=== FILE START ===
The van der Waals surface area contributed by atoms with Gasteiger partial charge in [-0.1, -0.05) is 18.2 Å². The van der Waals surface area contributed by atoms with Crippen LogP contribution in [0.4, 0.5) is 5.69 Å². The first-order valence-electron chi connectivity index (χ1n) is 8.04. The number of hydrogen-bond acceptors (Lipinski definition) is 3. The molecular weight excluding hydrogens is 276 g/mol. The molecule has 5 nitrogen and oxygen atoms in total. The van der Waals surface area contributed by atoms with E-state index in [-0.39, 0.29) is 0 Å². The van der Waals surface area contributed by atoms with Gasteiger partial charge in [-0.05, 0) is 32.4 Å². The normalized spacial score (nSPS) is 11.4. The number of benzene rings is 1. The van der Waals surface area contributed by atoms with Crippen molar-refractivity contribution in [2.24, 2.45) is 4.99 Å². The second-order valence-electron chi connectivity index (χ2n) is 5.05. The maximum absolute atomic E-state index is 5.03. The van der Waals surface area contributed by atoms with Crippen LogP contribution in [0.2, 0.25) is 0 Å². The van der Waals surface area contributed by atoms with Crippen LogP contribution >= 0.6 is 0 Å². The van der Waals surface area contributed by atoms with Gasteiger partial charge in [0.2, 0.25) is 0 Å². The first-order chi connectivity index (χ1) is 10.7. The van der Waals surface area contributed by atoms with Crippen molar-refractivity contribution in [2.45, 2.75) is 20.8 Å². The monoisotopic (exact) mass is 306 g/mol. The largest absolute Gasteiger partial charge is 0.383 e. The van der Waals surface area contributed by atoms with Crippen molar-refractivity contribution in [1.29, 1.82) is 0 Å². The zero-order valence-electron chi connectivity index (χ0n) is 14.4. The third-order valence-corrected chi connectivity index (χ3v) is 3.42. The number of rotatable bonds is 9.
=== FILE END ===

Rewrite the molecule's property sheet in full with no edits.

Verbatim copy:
The van der Waals surface area contributed by atoms with Gasteiger partial charge in [-0.1, -0.05) is 18.2 Å². The van der Waals surface area contributed by atoms with Crippen LogP contribution in [0.4, 0.5) is 5.69 Å². The first-order valence-electron chi connectivity index (χ1n) is 8.04. The number of hydrogen-bond acceptors (Lipinski definition) is 3. The molecular weight excluding hydrogens is 276 g/mol. The molecule has 5 nitrogen and oxygen atoms in total. The van der Waals surface area contributed by atoms with E-state index in [-0.39, 0.29) is 0 Å². The van der Waals surface area contributed by atoms with Gasteiger partial charge in [-0.05, 0) is 32.4 Å². The normalized spacial score (nSPS) is 11.4. The number of benzene rings is 1. The van der Waals surface area contributed by atoms with Crippen molar-refractivity contribution in [2.24, 2.45) is 4.99 Å². The second-order valence-electron chi connectivity index (χ2n) is 5.05. The maximum absolute atomic E-state index is 5.03. The van der Waals surface area contributed by atoms with Crippen LogP contribution in [0.2, 0.25) is 0 Å². The van der Waals surface area contributed by atoms with Crippen LogP contribution >= 0.6 is 0 Å². The van der Waals surface area contributed by atoms with Gasteiger partial charge in [0.2, 0.25) is 0 Å². The first-order chi connectivity index (χ1) is 10.7. The van der Waals surface area contributed by atoms with Crippen molar-refractivity contribution in [2.45, 2.75) is 20.8 Å². The monoisotopic (exact) mass is 306 g/mol. The largest absolute Gasteiger partial charge is 0.383 e. The van der Waals surface area contributed by atoms with Crippen molar-refractivity contribution in [1.29, 1.82) is 0 Å². The zero-order valence-electron chi connectivity index (χ0n) is 14.4. The third-order valence-corrected chi connectivity index (χ3v) is 3.42. The number of rotatable bonds is 9.